The Tamil Nadu government is unlikely to take action against police officers in a hurry despite the Centre’s insistence in its warning. The state director general of police, A. Ravindranath, said here this morning: “The Union home ministry’s letter is still being studied. I can tell you my men behaved professionally.”

Ravindranath was talking to journalists informally at the airport. Chief minister Jayalalitha, too, had come to the airport to see off former Governor Fathima Beevi, who resigned in the wake of the controversy surrounding Karunanidhi’s arrest. (Jayalalitha also refused to speak to the press in the secretariat at Fort St George).

Beevi, too, refused to say anything beyond “I will pray for the people of Tamil Nadu”. She did not appear to be sarcastic. Some of the police officers named by Karunanidhi as he narrated how he was arrested have denied they were present at 21 Oliver Road, Karunanidhi’s house, on Friday night. Karunanidhi had named officers Mohammed Ali, Sarangan, George, Prabhakaran, Murugesan, Shanmuga Rajeswaran and Christopher Nelson.

George, the joint commissioner (Chennai central), Shanmuga Rajeswaran, deputy commissioner, Sarangan, a superintendent of police, and Nelson, a joint commissioner, denied they were in the team that raided Karunanidhi’s house.

The team that carried out the operation was led by deputy inspector general (crime branch, CID) Mohammed Ali.

Cong protest

The Congress plans to take up with President K.R. Narayanan the manner in which Beevi was removed, reports our correspondent from Delhi. The party has also objected to Union law minister Arun Jaitley’s decision to release “confidential” communication between the Governor and the President to the press.    

 
 
DELHI STAMP ON BENGAL LUXURY TAX 
 
 
FROM OUR SPECIAL CORRESPONDENT
 
New Delhi, July 5: 
Bengal finance minister Asim Dasgupta today secured federal legitimacy for his Great Wall against imported products through his 10 per cent luxury tax when he, along with several chief ministers, persuaded the Centre to appoint a committee to examine the principle that recognises the states’ rights to impose taxes on imports and services.

These taxes will be brought within the ambit of the proposed VAT (value added tax) regime.

“We have agreed to set up a committee of state and Central committees to examine the issue of states imposing VAT-able taxes on services and imports,” Union finance minister Yashwant Sinha told reporters after a marathon six-hour meeting with chief ministers and finance ministers.

VAT-able taxes permit discounts based on earlier taxes paid down the production and marketing chain.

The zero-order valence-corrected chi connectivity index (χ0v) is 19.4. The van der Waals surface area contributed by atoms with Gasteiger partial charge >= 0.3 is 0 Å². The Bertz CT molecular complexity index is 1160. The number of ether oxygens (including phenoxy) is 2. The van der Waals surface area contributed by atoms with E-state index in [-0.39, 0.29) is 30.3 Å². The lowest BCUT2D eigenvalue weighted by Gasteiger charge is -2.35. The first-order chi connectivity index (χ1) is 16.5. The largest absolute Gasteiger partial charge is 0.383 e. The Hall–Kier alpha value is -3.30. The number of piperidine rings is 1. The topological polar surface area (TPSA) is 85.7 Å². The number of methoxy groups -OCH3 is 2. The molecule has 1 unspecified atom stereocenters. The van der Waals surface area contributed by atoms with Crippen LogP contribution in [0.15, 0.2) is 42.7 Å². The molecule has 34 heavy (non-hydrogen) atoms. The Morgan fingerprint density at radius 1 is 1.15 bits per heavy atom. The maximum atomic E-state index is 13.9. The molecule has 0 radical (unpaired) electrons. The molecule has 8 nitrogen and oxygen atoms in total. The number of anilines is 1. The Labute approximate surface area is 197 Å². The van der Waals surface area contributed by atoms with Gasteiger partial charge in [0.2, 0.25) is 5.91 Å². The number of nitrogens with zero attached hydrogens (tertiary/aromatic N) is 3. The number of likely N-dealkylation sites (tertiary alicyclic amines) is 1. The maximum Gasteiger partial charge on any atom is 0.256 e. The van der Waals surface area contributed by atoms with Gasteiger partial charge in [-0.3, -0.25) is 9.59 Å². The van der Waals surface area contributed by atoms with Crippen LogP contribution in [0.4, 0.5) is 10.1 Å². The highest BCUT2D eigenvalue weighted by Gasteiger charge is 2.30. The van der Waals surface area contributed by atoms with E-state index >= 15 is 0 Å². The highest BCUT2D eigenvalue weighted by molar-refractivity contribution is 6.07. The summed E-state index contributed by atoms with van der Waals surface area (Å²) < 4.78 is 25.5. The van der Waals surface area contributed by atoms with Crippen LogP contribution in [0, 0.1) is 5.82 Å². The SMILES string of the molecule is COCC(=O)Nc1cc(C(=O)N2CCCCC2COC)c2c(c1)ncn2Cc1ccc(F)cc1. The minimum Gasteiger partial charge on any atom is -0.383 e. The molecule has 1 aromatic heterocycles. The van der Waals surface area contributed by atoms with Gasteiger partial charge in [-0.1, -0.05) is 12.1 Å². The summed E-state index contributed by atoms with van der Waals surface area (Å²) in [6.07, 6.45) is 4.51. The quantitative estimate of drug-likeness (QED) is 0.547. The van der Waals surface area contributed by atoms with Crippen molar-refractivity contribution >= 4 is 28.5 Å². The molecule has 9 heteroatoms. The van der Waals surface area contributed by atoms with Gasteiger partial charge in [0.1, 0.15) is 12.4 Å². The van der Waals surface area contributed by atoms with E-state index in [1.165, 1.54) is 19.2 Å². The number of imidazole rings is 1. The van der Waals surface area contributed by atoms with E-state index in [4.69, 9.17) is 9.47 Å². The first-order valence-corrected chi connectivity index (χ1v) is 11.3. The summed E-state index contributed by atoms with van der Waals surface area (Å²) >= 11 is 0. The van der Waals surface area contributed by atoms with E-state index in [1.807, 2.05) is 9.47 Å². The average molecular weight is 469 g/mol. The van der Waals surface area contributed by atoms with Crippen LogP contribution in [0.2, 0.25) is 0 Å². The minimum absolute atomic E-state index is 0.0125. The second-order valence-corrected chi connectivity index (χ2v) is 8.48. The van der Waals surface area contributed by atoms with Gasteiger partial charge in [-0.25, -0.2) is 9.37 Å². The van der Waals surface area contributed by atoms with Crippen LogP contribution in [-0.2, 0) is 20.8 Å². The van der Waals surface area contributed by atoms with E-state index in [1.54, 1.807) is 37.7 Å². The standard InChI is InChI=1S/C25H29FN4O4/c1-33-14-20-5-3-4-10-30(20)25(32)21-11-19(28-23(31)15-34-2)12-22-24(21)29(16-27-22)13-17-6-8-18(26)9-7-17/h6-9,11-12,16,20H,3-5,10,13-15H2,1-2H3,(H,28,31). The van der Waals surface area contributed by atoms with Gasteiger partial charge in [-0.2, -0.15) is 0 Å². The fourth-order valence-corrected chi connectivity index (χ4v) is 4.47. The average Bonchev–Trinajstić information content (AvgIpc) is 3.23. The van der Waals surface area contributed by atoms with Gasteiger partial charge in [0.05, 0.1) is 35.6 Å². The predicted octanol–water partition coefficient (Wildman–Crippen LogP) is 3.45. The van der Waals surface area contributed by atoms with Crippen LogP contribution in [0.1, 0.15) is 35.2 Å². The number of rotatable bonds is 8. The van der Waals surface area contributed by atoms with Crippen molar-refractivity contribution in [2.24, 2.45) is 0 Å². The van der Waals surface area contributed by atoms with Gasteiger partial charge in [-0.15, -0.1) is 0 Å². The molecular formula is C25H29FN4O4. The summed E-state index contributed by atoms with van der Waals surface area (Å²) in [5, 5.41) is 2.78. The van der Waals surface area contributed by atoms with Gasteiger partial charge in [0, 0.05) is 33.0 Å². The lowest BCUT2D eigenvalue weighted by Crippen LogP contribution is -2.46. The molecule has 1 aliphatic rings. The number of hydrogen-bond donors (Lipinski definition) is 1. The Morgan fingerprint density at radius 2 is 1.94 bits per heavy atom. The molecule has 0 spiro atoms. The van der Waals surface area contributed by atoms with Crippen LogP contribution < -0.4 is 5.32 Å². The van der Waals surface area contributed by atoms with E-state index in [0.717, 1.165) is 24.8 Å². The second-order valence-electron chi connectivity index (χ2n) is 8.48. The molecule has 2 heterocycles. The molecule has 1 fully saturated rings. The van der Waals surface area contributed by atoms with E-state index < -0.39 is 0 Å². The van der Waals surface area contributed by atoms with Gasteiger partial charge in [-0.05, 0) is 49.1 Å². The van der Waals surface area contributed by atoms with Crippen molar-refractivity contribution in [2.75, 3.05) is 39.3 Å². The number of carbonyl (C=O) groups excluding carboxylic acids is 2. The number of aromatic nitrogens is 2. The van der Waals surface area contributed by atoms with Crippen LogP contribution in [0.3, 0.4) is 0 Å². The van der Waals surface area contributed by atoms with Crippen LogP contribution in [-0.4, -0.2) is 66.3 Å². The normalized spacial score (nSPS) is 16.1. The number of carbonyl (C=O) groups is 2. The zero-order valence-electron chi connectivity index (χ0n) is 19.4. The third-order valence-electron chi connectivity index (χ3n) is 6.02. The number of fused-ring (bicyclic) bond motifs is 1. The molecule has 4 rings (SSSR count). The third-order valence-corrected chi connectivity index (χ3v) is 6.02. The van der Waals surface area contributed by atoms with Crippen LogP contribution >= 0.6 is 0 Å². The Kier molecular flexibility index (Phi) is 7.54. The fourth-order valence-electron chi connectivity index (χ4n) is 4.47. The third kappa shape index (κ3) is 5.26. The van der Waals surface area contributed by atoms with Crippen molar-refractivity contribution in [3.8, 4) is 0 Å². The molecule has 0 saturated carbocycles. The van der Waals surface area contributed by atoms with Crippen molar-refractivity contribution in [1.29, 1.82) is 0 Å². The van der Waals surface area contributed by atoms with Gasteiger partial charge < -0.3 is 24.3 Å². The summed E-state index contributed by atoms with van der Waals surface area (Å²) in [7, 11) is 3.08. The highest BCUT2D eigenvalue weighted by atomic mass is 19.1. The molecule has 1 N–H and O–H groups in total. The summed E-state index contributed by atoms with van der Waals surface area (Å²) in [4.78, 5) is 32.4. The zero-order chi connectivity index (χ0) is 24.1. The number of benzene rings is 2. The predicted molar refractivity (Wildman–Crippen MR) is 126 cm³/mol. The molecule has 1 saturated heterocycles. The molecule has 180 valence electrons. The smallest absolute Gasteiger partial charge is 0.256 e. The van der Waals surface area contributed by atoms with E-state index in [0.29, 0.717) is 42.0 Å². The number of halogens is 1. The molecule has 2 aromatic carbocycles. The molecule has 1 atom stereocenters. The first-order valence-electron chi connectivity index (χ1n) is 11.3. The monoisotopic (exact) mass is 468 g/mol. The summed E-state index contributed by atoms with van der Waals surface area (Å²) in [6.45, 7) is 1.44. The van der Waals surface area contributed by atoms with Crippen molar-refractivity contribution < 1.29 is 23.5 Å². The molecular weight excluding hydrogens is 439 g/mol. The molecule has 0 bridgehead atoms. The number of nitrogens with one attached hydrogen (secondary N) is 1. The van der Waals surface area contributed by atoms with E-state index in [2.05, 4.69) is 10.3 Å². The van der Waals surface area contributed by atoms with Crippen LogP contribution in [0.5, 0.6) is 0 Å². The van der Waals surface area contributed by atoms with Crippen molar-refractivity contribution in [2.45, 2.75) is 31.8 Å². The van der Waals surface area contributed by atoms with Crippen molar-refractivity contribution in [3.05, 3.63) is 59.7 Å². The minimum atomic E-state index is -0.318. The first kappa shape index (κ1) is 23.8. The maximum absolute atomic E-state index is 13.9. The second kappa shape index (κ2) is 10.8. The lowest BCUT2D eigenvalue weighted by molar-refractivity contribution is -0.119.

The committee will also work out a formula to compensate states for their loss of revenue arising from the introduction of a nationwide VAT regime for all taxes on goods and services by April 1 next year.

While all states will have to implement the new tax regime by that date, northeastern, hill and newly-created tribal states will be given a one-year extension on the deadline.

Today’s meeting also decided that the Centre would cut grants and withhold central funds to Pondicherry and Daman and Diu if they fail to ratify the consensus decision taken at an earlier conclave of chief ministers to create a uniform sales tax regime throughout the country. The two Union Territories have been given time till the end of the month to fall in line.

Dasgupta, who heads an inter-state committee on VAT, said the refusal by these two Union Territories to join the others meant neighbours like Tamil Nadu and Andhra would lose revenue heavily. “This would force the two southern states to break our ranks and the whole system would then collapse,” he added.

The meeting also decided that the Union government would amend the Central Sales Tax Act and introduce permanent account number (PAN) as a common business identifier for VAT to check tax evasion.

“The necessary amendments to the Central Sales Tax Act is ready and, hopefully, they will be introduced in the monsoon session of Parliament,” Sinha said.

After consulting states, a new all-Indian stamp Act has also been drafted which is designed to rationalise stamp duty rates and simplify procedures, Sinha said.

The states also agreed on a time schedule for fine-tuning classification of items coming under VAT by July 31. A format for VAT will be ready by August 15; by the end of October, the states will prepare legislation to introduce VAT.

However, several contentious issues remained unresolved including concerns over VAT on farm sector products. Haryana chief minister Om Prakash Chautala said the imposition of VAT on farm products could be politically difficult as most farmers in the country subsist on marginal holdings.